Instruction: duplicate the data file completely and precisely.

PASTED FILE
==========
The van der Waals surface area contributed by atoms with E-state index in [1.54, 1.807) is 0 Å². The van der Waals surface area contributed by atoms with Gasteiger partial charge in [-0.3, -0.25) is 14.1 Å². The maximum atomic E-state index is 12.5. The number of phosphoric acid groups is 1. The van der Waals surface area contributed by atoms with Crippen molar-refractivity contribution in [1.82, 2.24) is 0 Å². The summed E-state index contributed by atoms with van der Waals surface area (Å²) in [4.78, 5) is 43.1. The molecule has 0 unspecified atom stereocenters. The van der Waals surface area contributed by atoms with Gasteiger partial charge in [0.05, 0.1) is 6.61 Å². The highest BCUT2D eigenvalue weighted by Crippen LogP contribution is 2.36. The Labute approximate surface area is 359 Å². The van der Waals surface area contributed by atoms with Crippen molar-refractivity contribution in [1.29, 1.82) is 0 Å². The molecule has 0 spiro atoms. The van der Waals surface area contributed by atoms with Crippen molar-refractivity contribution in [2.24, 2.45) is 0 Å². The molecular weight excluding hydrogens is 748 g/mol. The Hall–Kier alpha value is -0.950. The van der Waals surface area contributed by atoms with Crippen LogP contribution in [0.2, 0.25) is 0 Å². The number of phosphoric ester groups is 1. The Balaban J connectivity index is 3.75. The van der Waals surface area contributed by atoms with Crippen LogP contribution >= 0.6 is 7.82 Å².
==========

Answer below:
The van der Waals surface area contributed by atoms with E-state index in [1.54, 1.807) is 0 Å². The van der Waals surface area contributed by atoms with Gasteiger partial charge in [-0.3, -0.25) is 14.1 Å². The maximum atomic E-state index is 12.5. The number of phosphoric acid groups is 1. The van der Waals surface area contributed by atoms with Crippen molar-refractivity contribution in [1.82, 2.24) is 0 Å². The summed E-state index contributed by atoms with van der Waals surface area (Å²) in [4.78, 5) is 43.1. The molecule has 0 unspecified atom stereocenters. The van der Waals surface area contributed by atoms with Gasteiger partial charge in [0.05, 0.1) is 6.61 Å². The highest BCUT2D eigenvalue weighted by Crippen LogP contribution is 2.36. The Labute approximate surface area is 359 Å². The van der Waals surface area contributed by atoms with Crippen molar-refractivity contribution in [1.29, 1.82) is 0 Å². The molecule has 0 spiro atoms. The van der Waals surface area contributed by atoms with Crippen molar-refractivity contribution in [2.24, 2.45) is 0 Å². The molecular weight excluding hydrogens is 748 g/mol. The Hall–Kier alpha value is -0.950. The van der Waals surface area contributed by atoms with Crippen LogP contribution in [0.2, 0.25) is 0 Å². The number of phosphoric ester groups is 1. The Balaban J connectivity index is 3.75. The van der Waals surface area contributed by atoms with Crippen LogP contribution >= 0.6 is 7.82 Å².